Transfer of Energy between Trophic Levels
Large amounts of energy are lost from the ecosystem from one trophic level to the next level as energy flows from the primary producers through the various trophic levels of consumers and decomposers. The main reason for this loss is the second law of thermodynamics, which states that whenever energy is converted from one form to another, there is a tendency toward disorder (entropy) in the system. In biologic systems, this means a great deal of energy is lost as metabolic heat when the organisms from one trophic level consume the next level.
In the ecosystem example, we see that the primary consumers produced 1103 kcal/m /yr from the 7618 kcal/m /yr of energy available to them from the primary producers. The measurement of energy transfer efficiency between two successive trophic levels is termed the trophic level transfer efficiency (TLTE) and is defined by the formula:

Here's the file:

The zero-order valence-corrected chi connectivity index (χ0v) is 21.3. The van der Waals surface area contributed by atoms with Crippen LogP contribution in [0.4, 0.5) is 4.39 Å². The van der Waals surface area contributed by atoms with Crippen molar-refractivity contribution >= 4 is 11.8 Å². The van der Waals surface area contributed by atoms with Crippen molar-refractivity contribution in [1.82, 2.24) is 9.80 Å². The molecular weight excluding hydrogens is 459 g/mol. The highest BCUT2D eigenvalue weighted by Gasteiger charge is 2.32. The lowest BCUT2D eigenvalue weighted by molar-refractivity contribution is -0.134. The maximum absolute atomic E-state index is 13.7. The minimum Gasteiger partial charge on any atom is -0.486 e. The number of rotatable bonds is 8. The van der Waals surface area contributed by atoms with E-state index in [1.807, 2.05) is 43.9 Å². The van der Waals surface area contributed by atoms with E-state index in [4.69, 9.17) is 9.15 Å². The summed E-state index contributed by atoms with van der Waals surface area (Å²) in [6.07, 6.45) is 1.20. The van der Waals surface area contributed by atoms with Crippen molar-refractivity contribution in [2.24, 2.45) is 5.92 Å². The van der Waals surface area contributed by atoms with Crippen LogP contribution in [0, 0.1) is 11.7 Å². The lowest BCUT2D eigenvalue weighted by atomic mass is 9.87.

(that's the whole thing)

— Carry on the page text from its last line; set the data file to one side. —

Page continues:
TLTE = production at present trophic level X 100
production at previous trophic level
In the TLTE example, the efficiency between the first two trophic levels was approximately 14.8 percent. The low efficiency of energy transfer between trophic levels is usually the major factor that limits the length of food chains observed in a food web. The fact is, after four to six energy transfers, there is not enough energy left to support another trophic level. In the current example, only three energy transfers occurred between the primary producer, (green algae), and the apex consumer (Chinook salmon).
Ecologists have many different methods of measuring energy transfers within ecosystems. Some transfers are easier or more difficult to measure depending on the complexity of the ecosystem and how much access scientists have to observe the ecosystem. In other words, some ecosystems are more difficult to study than others, and sometimes the quantification of energy transfers has to be estimated.